From March 1999 through December 2000, we saw Candidate Gore, or spoke telephonically, on at least four occasions, which isn't very many. For years, we thought there were several anecdotes from those occasions the public would benefit from hearing.
Parker acts on that general notion today, but we have stopped believing such things. It all comes back to the basic idea of manufactured consent.
In recent years—in recent weeks—we have come to see that the public’s consent is manufactured pretty much all way down. Nothing can or will change the ways we the people get conned into seeing the world in certain preconceived ways.
Two recent events have heightened our sense of this problem. One such event was Jal Mehta’s recent column in the New York Times. The other was the reaction of some “liberal journalists” to the Boston bombing.
When Noam Chomsky speaks of “manufactured consent,” he is talking about the ways the power elite gets us the people to adopt their preferred views of the world. The public is allowed to hear certain facts; we the people are widely exposed to certain preferred story lines.
We are widely denied other facts. We don’t
hear other viewpoints. (For the past several years, Paul Krugman has discussed the way this process works with respect to “austerity” policies.)
In 1999 and 2000, we the people were mercilessly exposed to certain tales about Candidate Gore. Seelye was one of the largest dissemblers. But she still has her job at the Times, and the liberal world hasn’t said boo about her disgraceful conduct. Nor do our liberal leaders plan to do so, even after years of work in which we gave them the information about her ridiculous conduct.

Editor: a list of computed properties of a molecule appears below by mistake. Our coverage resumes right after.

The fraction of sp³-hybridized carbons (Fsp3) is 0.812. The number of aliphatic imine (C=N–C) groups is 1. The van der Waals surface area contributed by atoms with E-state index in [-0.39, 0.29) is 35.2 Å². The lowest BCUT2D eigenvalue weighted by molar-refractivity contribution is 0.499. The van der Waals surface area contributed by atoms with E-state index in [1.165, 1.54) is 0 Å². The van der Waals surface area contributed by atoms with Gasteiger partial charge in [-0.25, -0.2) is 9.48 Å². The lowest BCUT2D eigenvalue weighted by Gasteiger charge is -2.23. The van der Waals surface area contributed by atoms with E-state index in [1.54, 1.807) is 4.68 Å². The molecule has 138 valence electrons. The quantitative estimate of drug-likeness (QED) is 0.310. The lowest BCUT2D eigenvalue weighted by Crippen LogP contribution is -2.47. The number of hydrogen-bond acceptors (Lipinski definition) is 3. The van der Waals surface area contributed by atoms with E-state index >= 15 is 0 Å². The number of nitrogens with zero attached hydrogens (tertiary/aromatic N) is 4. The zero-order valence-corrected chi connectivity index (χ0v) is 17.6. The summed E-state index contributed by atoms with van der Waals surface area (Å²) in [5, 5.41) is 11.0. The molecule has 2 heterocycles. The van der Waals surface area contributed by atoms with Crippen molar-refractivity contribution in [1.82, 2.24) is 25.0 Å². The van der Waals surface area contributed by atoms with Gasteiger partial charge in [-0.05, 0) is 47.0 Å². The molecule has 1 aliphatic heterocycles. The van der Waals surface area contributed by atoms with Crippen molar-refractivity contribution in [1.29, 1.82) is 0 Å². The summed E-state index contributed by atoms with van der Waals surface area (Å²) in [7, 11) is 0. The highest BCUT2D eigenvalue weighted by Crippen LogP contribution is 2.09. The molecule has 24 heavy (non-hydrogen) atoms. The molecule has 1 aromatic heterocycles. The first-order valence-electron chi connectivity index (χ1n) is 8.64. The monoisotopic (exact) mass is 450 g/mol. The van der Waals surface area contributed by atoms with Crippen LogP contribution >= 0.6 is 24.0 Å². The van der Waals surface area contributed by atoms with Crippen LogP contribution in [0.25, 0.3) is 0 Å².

They simply weren’t going to talk about that! They’ve helped manufacture your consent in this historical area. This works extremely well for them and for their career plans.
Similarly, the public has been told selective stories for years about the state of our public schools. Mehta’s disgraceful New York Times column extended this cherry-picked view of the world.
Over and over, again and again, we’ve presented the fuller information about the test scores Mehta discussed. But the mainstream press, and your liberal leaders, are never
going to give you those facts. Your consent in this area has been manufactured. This process will continue.
We’ll have to say we had a similar reaction to David Sirota’s column about the Boston bombing, and to the follow-up columns by Joan Walsh and Peter Beinart. In this case, though, consent is being manufactured among the nation’s liberals.
Average voters don’t read this crap. In this particular area, we liberals are given a manufactured view of the world by our own tribal leaders.
Sadly, we feel we know something now which we didn’t know in the past: None of this is going to change! We liberals love manufactured tales in which we are told that we are The Very Good People and the other tribe isn’t. (One example from last weekend: We're told that our